Using time to control the loop, if the accumulated errors after 4 sleeps are such that the total time slept is greater than 5 seconds, then the loop will terminate and avoid the extra delay.

        For most applications this will make very little difference, but if (for example) the thread was accumulating and presenting statistics, like average processor usage or network throughput, then the difference between sleeping for "5 and a bit seconds" or "5 x 1 and a bit seconds" could becomes significant.

        A word of caution regarding signals. If your application can be switched to a fork implementation, then they are probably the way to go. However, your OP mentions a "global shared hash" which makes threads the obvious choice.

        Historically, threads and signals do not play well together. At the OS level, signals are a "per process" concept, meaning that a signal issued by one thread will tend to affect (and possibly terminate) all threads.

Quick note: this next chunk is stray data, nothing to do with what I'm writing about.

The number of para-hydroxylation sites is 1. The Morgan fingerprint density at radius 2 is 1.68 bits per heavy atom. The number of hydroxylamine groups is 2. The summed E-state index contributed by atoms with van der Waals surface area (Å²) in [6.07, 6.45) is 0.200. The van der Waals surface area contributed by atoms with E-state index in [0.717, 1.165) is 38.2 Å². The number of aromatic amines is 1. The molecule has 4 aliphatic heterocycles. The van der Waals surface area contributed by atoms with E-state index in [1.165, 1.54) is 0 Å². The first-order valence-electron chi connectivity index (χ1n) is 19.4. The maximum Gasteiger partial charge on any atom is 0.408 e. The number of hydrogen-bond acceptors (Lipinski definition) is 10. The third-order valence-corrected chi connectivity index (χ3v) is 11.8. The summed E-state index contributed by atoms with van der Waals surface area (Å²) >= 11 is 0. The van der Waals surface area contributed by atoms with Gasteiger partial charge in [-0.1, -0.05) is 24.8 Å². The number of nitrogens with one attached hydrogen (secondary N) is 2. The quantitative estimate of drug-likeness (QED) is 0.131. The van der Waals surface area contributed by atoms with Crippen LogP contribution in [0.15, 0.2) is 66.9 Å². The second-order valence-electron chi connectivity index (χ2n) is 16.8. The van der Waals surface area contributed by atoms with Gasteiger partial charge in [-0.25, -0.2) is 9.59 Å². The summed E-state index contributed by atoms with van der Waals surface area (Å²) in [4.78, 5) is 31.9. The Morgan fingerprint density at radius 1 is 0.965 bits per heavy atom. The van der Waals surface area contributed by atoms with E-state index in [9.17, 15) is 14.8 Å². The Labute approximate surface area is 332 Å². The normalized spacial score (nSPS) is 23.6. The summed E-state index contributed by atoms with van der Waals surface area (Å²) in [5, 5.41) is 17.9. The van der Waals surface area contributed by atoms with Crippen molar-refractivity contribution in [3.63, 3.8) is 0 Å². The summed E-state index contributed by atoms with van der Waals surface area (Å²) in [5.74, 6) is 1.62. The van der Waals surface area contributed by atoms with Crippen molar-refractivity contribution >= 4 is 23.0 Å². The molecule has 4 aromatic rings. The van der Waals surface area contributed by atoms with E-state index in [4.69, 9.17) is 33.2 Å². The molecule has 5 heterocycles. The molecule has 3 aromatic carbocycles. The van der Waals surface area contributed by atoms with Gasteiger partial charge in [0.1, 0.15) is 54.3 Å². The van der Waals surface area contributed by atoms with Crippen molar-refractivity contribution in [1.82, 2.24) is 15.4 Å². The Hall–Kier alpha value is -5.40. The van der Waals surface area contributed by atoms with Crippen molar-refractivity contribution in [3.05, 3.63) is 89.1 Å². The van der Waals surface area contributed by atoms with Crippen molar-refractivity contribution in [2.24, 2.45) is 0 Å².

They are also enacted at the machine code level. Each of perls opcodes are made up of at leasts 10s of machine -level opcodes, and sometimes 1000s. That means that when the interuption occurs, it can happen at any point in the processing of a single perl opcode (half way through a sort for instance), and that can lead to bizzare consequences.

        (Read the pod for Thread::Signal and "safe signals" for some more info).

        Thread::Signal was intended to 'fix' the problems with signals and threads, but that was for pthreads rather than iThreads. I am not sure how 5.8.x "safe-signals" interact with threads as in essence, signals don't work on win32. They may be perfectly complete under *nix and iThreads, but it would be worth your time doing a little research if you are considering them.

        Examine what is said, not who speaks.
        "Efficiency is intelligent laziness." -David Dunham
        "Think for yourself!" - Abigail
        "Memory, processor, disk in that order on the hardware side. Algorithm, algoritm, algorithm on the code side." - tachyon
Re: Dormus interruptus
by Crackers2 (Parson) on Jun 25, 2004 at 04:50 UTC

    A very simple solution would be to split up the long sleeps and check $quit inbetween. This could be encapsulated in something like this:

    sub check_sleep { my $cnt = shift; while (($cnt-- > 0) && ($quit == 0)) { sleep 1; } }